The award is named in honor of Reginald Wilson, senior scholar emeritus at ACE and founding director of the Council’s Office of Minority Concerns.
“It is a privilege to present the 2015 Reginald Wilson Diversity Leadership Award to Amy Gutmann, whose vision and leadership at the University of Pennsylvania and elsewhere has shown her dedication to increasing access to higher education to all students,” says ACE President Molly Corbett Broad. “She has worked tirelessly to assist students in pursuing their dream of a college degree.”
According to the EPA, Americans spend approximately 90 percent of their time indoors. This spring, the Penn Green Campus Partnership hopes to inspire people to spend more time outdoors. The 30x30 Challenge is an event running from April 1 to 30 in which participants are asked to spend at least 30 minutes outdoors each day for 30 consecutive days. The Challenge is open to all Penn faculty and staff; the last day to sign up is March 25.
“Aside from the benefits of being outdoors, the hope is to ground folks and put us back in touch with why we’re engaged in climate change and energy conservation activities in the first place,” says Dan Garofalo, Penn’s director of environmental sustainability.
To sign up, fill out the form at bit.ly/Penn30x30. Optional group activities will be scheduled throughout the month and a closing picnic will celebrate the completion of the Challenge. Additional suggestions will be emailed weekly, and daily tips and other information will be posted in the Facebook group: www.facebook.com/groups/868884936488161/.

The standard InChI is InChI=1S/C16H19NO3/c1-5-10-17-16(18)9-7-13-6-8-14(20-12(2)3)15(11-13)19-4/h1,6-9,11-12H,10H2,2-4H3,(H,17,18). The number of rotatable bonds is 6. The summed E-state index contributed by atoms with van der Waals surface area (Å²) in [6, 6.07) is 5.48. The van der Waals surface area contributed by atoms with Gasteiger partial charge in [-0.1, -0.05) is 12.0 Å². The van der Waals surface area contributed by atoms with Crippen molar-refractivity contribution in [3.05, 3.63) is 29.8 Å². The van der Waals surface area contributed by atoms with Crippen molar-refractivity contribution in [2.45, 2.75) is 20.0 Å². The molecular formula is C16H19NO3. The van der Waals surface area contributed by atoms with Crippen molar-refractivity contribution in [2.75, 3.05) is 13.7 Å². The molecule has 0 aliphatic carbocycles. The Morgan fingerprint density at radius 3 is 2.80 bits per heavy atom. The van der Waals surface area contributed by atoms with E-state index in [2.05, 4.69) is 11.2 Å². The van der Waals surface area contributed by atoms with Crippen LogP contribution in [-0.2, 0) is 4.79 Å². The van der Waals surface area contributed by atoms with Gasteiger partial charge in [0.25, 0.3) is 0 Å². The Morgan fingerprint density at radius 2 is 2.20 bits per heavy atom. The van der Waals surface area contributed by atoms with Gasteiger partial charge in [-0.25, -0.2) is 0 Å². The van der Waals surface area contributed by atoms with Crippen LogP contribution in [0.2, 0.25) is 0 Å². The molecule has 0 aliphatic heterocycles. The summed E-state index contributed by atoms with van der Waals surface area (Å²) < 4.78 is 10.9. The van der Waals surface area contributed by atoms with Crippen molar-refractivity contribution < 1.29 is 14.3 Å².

Email firstname.lastname@example.org with any questions.
Samantha Power, the United States permanent representative to the United Nations, a member of President Obama’s cabinet, and a Pulitzer-prize winning author, will deliver the address at Penn’s 2015 Commencement on Monday, May 18. As U.S. Ambassador to the U.N., Power works to advance U.S. interests and address pressing challenges to global peace, security, and prosperity. Prior to her current role, Power served as special assistant to President Obama and senior director for multilateral affairs and human rights on the national security staff at the White House.
“We are honored that Ambassador Samantha Power will speak at Penn’s 259th Commencement,” Penn President Amy Gutmann says. “As a national and global leader, inspiring scholar and teacher, and courageous champion of human rights, Ambassador Power has had far-ranging impact here at home and abroad.”